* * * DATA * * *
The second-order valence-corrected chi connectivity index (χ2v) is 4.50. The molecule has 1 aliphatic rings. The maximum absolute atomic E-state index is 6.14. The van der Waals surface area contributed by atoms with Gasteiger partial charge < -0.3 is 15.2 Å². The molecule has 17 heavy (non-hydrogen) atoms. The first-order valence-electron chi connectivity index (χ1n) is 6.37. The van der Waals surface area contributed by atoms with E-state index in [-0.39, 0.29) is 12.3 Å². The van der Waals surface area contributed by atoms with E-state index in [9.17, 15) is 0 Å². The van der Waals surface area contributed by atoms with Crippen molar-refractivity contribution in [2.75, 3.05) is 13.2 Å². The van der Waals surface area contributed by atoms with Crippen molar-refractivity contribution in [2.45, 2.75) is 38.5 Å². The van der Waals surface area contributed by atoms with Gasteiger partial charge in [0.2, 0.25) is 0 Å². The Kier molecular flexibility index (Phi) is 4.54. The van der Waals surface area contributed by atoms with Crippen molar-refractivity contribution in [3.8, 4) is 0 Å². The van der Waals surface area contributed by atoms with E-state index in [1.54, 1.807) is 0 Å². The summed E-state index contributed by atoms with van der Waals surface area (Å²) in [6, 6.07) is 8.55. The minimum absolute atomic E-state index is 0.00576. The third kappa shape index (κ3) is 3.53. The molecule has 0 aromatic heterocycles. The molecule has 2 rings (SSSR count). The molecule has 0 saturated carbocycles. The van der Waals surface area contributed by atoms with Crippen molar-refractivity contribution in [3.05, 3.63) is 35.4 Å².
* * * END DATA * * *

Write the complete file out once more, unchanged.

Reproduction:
The second-order valence-corrected chi connectivity index (χ2v) is 4.50. The molecule has 1 aliphatic rings. The maximum absolute atomic E-state index is 6.14. The van der Waals surface area contributed by atoms with Gasteiger partial charge < -0.3 is 15.2 Å². The molecule has 17 heavy (non-hydrogen) atoms. The first-order valence-electron chi connectivity index (χ1n) is 6.37. The van der Waals surface area contributed by atoms with E-state index in [-0.39, 0.29) is 12.3 Å². The van der Waals surface area contributed by atoms with E-state index in [9.17, 15) is 0 Å². The van der Waals surface area contributed by atoms with Crippen molar-refractivity contribution in [2.75, 3.05) is 13.2 Å². The van der Waals surface area contributed by atoms with Crippen molar-refractivity contribution in [2.45, 2.75) is 38.5 Å². The van der Waals surface area contributed by atoms with Gasteiger partial charge in [0.2, 0.25) is 0 Å². The Kier molecular flexibility index (Phi) is 4.54. The van der Waals surface area contributed by atoms with Crippen molar-refractivity contribution in [3.8, 4) is 0 Å². The van der Waals surface area contributed by atoms with E-state index in [1.54, 1.807) is 0 Å². The summed E-state index contributed by atoms with van der Waals surface area (Å²) in [6, 6.07) is 8.55. The minimum absolute atomic E-state index is 0.00576. The third kappa shape index (κ3) is 3.53. The molecule has 0 aromatic heterocycles. The molecule has 2 rings (SSSR count). The molecule has 0 saturated carbocycles. The van der Waals surface area contributed by atoms with Crippen molar-refractivity contribution in [3.05, 3.63) is 35.4 Å².